Oral thrush (mouth thrush)
Oral thrush is usually harmless. It's common in babies and older people with dentures. It can be easily treated with medicines prescribed by a GP.
Check if it’s oral thrush
Other symptoms in adults are:
- cracks at the corners of the mouth
- not tasting things properly
- an unpleasant taste in the mouth
- pain inside the mouth, for example a sore tongue or sore gums
- difficulty eating and drinking
Oral thrush in adults isn’t contagious.
Other symptoms in babies are:
- they don't want to feed
- nappy rash
Babies can pass oral thrush on through breastfeeding. This can cause nipple thrush in mothers.
If you're not sure it's oral thrush
Look at other causes of white or sore tongue.
See a GP if:
- you have symptoms of oral thrush
- your baby has symptoms of oral thrush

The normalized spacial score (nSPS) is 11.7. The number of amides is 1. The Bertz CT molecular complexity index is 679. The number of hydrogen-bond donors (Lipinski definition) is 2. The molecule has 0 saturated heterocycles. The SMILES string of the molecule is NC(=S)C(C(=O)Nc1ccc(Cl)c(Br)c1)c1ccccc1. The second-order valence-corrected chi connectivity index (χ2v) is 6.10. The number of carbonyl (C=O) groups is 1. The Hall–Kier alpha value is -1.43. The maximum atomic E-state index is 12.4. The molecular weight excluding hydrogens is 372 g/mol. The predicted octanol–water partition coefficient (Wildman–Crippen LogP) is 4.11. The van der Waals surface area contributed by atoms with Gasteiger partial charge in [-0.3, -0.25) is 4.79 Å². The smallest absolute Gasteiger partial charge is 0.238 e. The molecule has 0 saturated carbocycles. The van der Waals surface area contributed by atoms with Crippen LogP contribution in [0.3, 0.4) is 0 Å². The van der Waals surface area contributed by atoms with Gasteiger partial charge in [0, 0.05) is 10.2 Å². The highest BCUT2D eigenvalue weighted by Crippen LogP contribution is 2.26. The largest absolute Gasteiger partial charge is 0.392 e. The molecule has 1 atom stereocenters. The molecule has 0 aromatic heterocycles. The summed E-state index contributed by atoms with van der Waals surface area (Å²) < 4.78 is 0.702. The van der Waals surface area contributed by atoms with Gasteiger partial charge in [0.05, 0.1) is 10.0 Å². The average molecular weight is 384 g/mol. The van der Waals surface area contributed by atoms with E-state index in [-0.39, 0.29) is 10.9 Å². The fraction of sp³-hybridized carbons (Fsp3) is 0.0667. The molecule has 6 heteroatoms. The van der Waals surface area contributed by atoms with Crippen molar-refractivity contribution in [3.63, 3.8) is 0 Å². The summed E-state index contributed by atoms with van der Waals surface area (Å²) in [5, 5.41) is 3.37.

- you're breastfeeding and your nipples are cracked, dry, painful, sensitive or have changed colour - these can be signs of nipple thrush
If you leave oral thrush untreated the infection can spread to other parts of your body.
How you can prevent oral thrush
Thrush is an infection caused by a fungus called Candida. Some things can make the fungus grow more than usual.
You might get thrush if you're:
- taking antibiotics over a long time
- using asthma inhalers
- getting cancer treatment like chemotherapy
There are some things you can do to help prevent oral thrush:
- take care of your teeth: brush twice a day, clean your dentures, go for regular check-ups even if you have dentures
- brush your gums and tongue with a soft toothbrush (if you don’t have any teeth)
- sterilise dummies and bottles regularly
- rinse your mouth after eating or taking medicine
- go to regular check-ups if you have a long-term condition like diabetes
- wear your dentures at night
- keep wearing dentures if they don’t fit properly - see your dentist
If you can’t speak to your GP or don’t know what to do next.